A View of Perception

Most of us take the perceived world around us as received truth. So when I first read the philosophies of Plato (and Pythagoras) about how there is the perceived world AND a super-sensible world which is invisible to us (as described by non-empirical sciences like math) I immediately called shenanigans. That is, until I consider that everything man-made is customized to our limited range of the EM spectrum. I am aware of no such bias in the natural world. Snakes hunt by perceiving thermal radiation, bats navigate using sound waves, and platypi use electroreception (ie locate their prey in mud partly by detecting electric fields generated by muscular contractions). I have no idea how each of these animal's worldviews compares to that of humans, but it is not fanciful to suppose they would be significantly different. These example species too would initially be of the opinion that their perception of the world is it's true nature. Would they be wrong? Are we wrong to assume it similarly? Of course not. But it would be wrong if we then went on to presume a single perspective can fully describe any system.

Increasing rates of adoption of the philosophy of science among innovators is what has accelerated technological progress in the past century. This suggests a view that objectivity is being socially selected for. Capitalism too can be seen fundamentally to be an outgrowth of democratic principles in that manufacture of a given commodity is upregulated by individual purchasers (subject to thresholds). The will of society is thus demonstrated to be directly linked to the concepts of both objectivism and economy.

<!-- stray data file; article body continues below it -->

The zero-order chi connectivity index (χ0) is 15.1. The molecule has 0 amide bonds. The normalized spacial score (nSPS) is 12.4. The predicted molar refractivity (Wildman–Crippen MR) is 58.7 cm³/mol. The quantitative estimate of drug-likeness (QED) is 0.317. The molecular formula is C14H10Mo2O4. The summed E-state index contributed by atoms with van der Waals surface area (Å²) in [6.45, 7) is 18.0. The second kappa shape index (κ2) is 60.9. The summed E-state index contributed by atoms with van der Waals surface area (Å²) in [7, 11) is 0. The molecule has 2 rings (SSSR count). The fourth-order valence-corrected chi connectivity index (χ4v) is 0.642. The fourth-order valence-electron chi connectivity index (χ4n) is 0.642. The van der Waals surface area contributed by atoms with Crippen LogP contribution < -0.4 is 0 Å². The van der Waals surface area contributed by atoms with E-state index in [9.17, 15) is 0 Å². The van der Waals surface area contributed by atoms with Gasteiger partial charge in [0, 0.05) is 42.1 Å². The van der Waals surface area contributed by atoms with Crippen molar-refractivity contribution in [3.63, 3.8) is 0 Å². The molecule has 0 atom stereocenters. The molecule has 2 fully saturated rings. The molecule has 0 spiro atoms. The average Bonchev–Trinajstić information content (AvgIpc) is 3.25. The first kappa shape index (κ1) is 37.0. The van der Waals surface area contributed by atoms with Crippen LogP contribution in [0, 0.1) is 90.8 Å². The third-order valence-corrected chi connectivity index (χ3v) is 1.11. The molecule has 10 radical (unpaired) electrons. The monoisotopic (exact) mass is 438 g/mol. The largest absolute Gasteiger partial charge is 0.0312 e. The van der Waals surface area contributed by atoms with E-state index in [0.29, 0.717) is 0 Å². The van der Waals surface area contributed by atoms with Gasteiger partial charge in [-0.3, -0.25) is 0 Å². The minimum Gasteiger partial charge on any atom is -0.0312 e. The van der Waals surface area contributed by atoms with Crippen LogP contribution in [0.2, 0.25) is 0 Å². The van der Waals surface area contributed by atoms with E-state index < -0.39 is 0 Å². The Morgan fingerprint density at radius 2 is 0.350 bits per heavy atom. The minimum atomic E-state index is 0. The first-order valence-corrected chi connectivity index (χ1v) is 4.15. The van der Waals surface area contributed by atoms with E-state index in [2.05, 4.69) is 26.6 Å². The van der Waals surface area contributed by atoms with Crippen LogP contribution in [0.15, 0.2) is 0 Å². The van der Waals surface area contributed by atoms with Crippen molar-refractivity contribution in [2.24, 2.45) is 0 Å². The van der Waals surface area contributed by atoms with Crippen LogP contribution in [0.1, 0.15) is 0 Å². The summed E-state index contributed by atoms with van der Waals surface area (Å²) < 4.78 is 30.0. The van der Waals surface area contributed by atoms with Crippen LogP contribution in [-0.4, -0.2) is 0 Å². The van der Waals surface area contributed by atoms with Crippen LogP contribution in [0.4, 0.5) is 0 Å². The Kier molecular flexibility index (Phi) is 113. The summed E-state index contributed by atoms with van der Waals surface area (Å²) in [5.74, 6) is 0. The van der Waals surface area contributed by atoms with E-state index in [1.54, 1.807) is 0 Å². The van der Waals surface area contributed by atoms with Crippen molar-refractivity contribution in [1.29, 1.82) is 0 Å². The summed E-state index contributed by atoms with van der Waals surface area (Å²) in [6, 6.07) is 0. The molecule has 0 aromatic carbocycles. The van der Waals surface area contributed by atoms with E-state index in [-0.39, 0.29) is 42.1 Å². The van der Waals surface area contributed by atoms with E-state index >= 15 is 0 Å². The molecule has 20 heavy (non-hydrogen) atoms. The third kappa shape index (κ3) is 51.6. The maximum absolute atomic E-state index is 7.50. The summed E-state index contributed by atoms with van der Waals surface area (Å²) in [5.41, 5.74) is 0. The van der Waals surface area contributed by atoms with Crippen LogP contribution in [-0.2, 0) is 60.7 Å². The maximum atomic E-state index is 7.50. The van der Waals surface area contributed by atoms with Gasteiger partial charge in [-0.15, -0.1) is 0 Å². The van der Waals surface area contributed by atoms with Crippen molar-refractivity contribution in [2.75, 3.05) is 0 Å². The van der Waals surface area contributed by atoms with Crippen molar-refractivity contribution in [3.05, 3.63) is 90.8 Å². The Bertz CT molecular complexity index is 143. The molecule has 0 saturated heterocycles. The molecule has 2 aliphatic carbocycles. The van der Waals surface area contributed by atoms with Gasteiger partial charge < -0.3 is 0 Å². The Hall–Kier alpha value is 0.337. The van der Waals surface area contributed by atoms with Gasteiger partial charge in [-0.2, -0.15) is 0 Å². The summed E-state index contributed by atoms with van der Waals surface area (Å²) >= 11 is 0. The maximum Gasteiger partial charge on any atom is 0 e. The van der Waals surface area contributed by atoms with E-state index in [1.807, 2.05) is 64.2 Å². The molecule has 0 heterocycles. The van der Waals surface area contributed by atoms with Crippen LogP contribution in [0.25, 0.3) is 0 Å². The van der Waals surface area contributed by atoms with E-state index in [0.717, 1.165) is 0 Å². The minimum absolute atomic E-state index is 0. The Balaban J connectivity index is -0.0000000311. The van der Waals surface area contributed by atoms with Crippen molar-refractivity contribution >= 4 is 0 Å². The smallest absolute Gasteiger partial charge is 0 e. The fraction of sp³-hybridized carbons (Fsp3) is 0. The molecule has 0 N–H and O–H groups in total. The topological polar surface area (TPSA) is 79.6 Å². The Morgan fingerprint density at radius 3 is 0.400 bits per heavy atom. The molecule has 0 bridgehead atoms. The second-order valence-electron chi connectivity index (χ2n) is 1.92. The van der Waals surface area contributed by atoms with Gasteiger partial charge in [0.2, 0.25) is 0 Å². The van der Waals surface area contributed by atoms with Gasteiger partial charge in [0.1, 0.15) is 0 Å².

If we may assume science is the pursuit of objectivism (universal agreement), and further assume that objectivism is merely the summed synthesis of subjective perspectives (as communication approaches infinity), then many unquestioned opinions held from childhood begin to float to the top: becoming subject to the scrutiny of informed analysis and choice, rather than an incorporation due to a blanket trust of authority. (Note: Behavior need always be subject to authority, while thought on the other hand fully requires rebellion and independence in order to thrive towards originality). Descartes says that ultimately we are able to control our own thoughts and nothing more. With this in mind I further clarify it impossible to change the minds of others. Even if it were accomplished how would we then know it to be so? Only through the lens of behaviors, of which the antecedent motives are impossible to be known except to their author. If we then take Descartes' view as an axiom and combine it with the previous axiom of science as objectivism, we find that it follows that one should increasingly upregulate the objectivity of the self. But how can this be? Wasn't the self previously alluded to as being the very essence of subjectivity? Yes, but upon realizing this, an individual so inclined may then work towards adopting a more universal approach to life. This is the lesson of Game Theory. As an individual increasingly incorporates and adjusts for the desires, preferences, and motivations of others whom they significantly interact with in their life, a subsequent outgrowth of cooperation is realized. Significant interactions here may be defined as sources of competition or perceived prevention of the attainment of personal goals. This expectation follows when rational individuals realize that probability theory demonstrates the product of probability and summed profits is maximized over time by cooperation. Taking cooperation to it's logical extension we see that any economy of pure cooperation is solely driven by positive sum innovation: a profit which benefits all. In such a society the selective pressures of education and creativity would evolve to an increased level of valuation.

Next werk's blog title: The Republic of McGillicuddy (lulz)